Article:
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Davey v. Nessan

    Brief Fact Summary.

    Davey sued Nessan for remaining payments under a contract for deed when Nessan defaulted on a loan for purchase of real estate.

    Synopsis of Rule of Law.

    An express assumption is the only way in which an assignee can assume the assignor’s obligation.

    Facts.

    Connecticut Mutual Life Insurance Company (Mutual) loaned money to Dessan to buy a farm from Davey. Nessan bought the farm through contracts for deed that permitted Nessan to pay the property off through installments. The sellers and Mutual entered into an agreement that permitted Mutual to make payments in the event that Nessan defaulted. When Nessan defaulted on the loan, Mutual gained Nessan’s interest in the farm. Mutual made payments on the farms for several years before giving the farm back to the sellers. The sellers accepted the farm but sued Nessan and Mutual for the remainder of payments under the contract for deed. The trial court dismissed Mutual from the suit.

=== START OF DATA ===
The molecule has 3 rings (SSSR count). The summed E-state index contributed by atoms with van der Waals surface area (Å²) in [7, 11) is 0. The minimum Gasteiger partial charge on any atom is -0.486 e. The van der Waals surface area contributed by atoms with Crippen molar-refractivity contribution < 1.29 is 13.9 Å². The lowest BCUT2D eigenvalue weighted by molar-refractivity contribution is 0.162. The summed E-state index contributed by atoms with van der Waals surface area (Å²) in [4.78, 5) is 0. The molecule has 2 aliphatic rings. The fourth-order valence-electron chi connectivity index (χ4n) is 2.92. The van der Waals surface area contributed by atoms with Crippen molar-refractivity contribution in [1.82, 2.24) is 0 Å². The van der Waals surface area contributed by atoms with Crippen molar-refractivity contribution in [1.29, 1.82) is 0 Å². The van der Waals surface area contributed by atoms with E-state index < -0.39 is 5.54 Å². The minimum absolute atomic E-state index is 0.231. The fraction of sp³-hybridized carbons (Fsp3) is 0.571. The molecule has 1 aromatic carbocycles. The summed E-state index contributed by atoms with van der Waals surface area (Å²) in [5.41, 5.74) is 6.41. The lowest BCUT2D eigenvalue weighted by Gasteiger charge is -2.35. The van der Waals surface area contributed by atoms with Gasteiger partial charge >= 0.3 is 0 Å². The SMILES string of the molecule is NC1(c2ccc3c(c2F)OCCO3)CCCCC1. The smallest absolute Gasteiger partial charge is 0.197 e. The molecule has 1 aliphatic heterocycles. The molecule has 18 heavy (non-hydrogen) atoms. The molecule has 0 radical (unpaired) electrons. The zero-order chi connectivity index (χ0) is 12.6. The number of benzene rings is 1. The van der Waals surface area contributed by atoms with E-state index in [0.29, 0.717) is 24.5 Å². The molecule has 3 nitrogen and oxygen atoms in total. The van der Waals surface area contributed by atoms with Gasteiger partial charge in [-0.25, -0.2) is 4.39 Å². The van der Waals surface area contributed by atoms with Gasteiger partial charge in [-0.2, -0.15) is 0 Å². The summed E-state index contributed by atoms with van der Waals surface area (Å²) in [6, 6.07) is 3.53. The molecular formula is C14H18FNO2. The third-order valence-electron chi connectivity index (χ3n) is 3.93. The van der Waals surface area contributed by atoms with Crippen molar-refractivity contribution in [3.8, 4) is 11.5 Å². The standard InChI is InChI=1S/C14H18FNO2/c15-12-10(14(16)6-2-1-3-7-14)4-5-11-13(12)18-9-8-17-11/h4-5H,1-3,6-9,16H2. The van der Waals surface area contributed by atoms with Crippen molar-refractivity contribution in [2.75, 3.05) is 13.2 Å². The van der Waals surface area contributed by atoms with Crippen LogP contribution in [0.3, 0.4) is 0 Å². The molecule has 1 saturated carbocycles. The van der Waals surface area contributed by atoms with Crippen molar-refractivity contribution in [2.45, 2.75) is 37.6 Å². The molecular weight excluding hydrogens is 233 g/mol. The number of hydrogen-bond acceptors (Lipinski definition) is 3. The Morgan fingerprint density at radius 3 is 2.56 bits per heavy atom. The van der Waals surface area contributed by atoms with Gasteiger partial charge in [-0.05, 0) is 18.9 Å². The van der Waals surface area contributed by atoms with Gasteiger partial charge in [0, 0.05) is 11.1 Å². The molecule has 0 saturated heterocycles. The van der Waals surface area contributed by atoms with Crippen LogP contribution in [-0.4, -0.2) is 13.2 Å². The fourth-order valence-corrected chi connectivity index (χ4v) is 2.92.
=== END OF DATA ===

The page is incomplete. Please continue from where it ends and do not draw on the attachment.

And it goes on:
Issue.

    Is an express assumption the only way in which an assignee can assume the assignor’s obligation?

    Held.

    Yes. The order of the trial court is affirmed. The agreement between Mutual and Davey was that Mutual can make payments, but specifically stated that Mutual was without obligation under the contract. Davey subsequently has no case against Mutual.

    Discussion.

    An express assumption is the only way in which an assignee can assume the assignor’s obligation.


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